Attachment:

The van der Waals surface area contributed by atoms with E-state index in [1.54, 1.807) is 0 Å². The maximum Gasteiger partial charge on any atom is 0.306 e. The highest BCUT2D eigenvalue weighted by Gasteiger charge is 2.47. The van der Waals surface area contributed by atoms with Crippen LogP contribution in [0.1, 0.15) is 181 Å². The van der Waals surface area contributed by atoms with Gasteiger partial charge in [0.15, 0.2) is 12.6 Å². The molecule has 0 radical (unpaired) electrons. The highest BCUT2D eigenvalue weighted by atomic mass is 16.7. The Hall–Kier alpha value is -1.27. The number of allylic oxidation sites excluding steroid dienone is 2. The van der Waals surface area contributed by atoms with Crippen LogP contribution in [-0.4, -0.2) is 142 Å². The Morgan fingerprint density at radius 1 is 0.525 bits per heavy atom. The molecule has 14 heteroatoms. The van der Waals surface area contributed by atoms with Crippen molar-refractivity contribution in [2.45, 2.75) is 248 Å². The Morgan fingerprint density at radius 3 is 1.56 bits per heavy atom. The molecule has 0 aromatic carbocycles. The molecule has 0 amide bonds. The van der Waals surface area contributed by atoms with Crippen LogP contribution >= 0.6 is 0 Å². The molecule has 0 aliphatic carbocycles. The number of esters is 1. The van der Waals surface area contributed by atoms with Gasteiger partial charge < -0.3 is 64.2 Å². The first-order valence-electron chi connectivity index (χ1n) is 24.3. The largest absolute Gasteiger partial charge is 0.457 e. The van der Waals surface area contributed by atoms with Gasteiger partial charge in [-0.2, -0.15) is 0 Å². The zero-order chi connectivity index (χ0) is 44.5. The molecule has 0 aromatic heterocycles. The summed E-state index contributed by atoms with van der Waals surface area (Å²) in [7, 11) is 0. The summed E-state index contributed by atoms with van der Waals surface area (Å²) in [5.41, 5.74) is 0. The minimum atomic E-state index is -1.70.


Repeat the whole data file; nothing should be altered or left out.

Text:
The van der Waals surface area contributed by atoms with E-state index in [1.54, 1.807) is 0 Å². The maximum Gasteiger partial charge on any atom is 0.306 e. The highest BCUT2D eigenvalue weighted by Gasteiger charge is 2.47. The van der Waals surface area contributed by atoms with Crippen LogP contribution in [0.1, 0.15) is 181 Å². The van der Waals surface area contributed by atoms with Gasteiger partial charge in [0.15, 0.2) is 12.6 Å². The molecule has 0 radical (unpaired) electrons. The highest BCUT2D eigenvalue weighted by atomic mass is 16.7. The Hall–Kier alpha value is -1.27. The number of allylic oxidation sites excluding steroid dienone is 2. The van der Waals surface area contributed by atoms with Crippen LogP contribution in [-0.4, -0.2) is 142 Å². The Morgan fingerprint density at radius 1 is 0.525 bits per heavy atom. The molecule has 14 heteroatoms. The van der Waals surface area contributed by atoms with Crippen molar-refractivity contribution in [2.45, 2.75) is 248 Å². The Morgan fingerprint density at radius 3 is 1.56 bits per heavy atom. The molecule has 0 aromatic carbocycles. The molecule has 0 amide bonds. The van der Waals surface area contributed by atoms with Crippen LogP contribution >= 0.6 is 0 Å². The molecule has 0 aliphatic carbocycles. The number of esters is 1. The van der Waals surface area contributed by atoms with Gasteiger partial charge < -0.3 is 64.2 Å². The first-order valence-electron chi connectivity index (χ1n) is 24.3. The largest absolute Gasteiger partial charge is 0.457 e. The van der Waals surface area contributed by atoms with Gasteiger partial charge in [-0.2, -0.15) is 0 Å². The zero-order chi connectivity index (χ0) is 44.5. The molecule has 0 aromatic heterocycles. The summed E-state index contributed by atoms with van der Waals surface area (Å²) in [7, 11) is 0. The summed E-state index contributed by atoms with van der Waals surface area (Å²) in [5.41, 5.74) is 0. The minimum atomic E-state index is -1.70.